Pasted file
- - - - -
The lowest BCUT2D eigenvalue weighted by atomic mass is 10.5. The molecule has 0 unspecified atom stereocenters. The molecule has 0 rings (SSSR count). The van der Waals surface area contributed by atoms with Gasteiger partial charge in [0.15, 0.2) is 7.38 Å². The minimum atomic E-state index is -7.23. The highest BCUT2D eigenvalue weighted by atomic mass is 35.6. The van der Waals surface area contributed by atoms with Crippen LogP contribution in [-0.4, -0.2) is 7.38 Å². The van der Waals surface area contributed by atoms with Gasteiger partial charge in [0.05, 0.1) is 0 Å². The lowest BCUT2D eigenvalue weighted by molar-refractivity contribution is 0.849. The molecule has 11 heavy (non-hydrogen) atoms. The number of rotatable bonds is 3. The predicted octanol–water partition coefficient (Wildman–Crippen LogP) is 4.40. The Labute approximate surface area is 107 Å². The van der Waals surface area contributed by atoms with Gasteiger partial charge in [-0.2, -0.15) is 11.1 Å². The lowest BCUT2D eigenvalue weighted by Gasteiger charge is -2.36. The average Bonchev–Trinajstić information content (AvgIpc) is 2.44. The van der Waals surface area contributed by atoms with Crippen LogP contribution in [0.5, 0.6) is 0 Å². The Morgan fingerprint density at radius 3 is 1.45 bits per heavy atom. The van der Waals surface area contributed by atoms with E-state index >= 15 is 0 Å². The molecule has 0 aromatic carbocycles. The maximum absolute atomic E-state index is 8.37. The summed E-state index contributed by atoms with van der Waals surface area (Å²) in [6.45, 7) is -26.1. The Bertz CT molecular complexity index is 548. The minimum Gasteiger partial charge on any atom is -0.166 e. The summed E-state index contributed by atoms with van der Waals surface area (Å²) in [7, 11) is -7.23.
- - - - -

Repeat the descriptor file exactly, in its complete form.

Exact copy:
The lowest BCUT2D eigenvalue weighted by atomic mass is 10.5. The molecule has 0 unspecified atom stereocenters. The molecule has 0 rings (SSSR count). The van der Waals surface area contributed by atoms with Gasteiger partial charge in [0.15, 0.2) is 7.38 Å². The minimum atomic E-state index is -7.23. The highest BCUT2D eigenvalue weighted by atomic mass is 35.6. The van der Waals surface area contributed by atoms with Crippen LogP contribution in [-0.4, -0.2) is 7.38 Å². The van der Waals surface area contributed by atoms with Gasteiger partial charge in [0.05, 0.1) is 0 Å². The lowest BCUT2D eigenvalue weighted by molar-refractivity contribution is 0.849. The molecule has 11 heavy (non-hydrogen) atoms. The number of rotatable bonds is 3. The predicted octanol–water partition coefficient (Wildman–Crippen LogP) is 4.40. The Labute approximate surface area is 107 Å². The van der Waals surface area contributed by atoms with Gasteiger partial charge in [-0.2, -0.15) is 11.1 Å². The lowest BCUT2D eigenvalue weighted by Gasteiger charge is -2.36. The average Bonchev–Trinajstić information content (AvgIpc) is 2.44. The van der Waals surface area contributed by atoms with Crippen LogP contribution in [0.5, 0.6) is 0 Å². The Morgan fingerprint density at radius 3 is 1.45 bits per heavy atom. The van der Waals surface area contributed by atoms with E-state index >= 15 is 0 Å². The molecule has 0 aromatic carbocycles. The maximum absolute atomic E-state index is 8.37. The summed E-state index contributed by atoms with van der Waals surface area (Å²) in [6.45, 7) is -26.1. The Bertz CT molecular complexity index is 548. The minimum Gasteiger partial charge on any atom is -0.166 e. The summed E-state index contributed by atoms with van der Waals surface area (Å²) in [7, 11) is -7.23.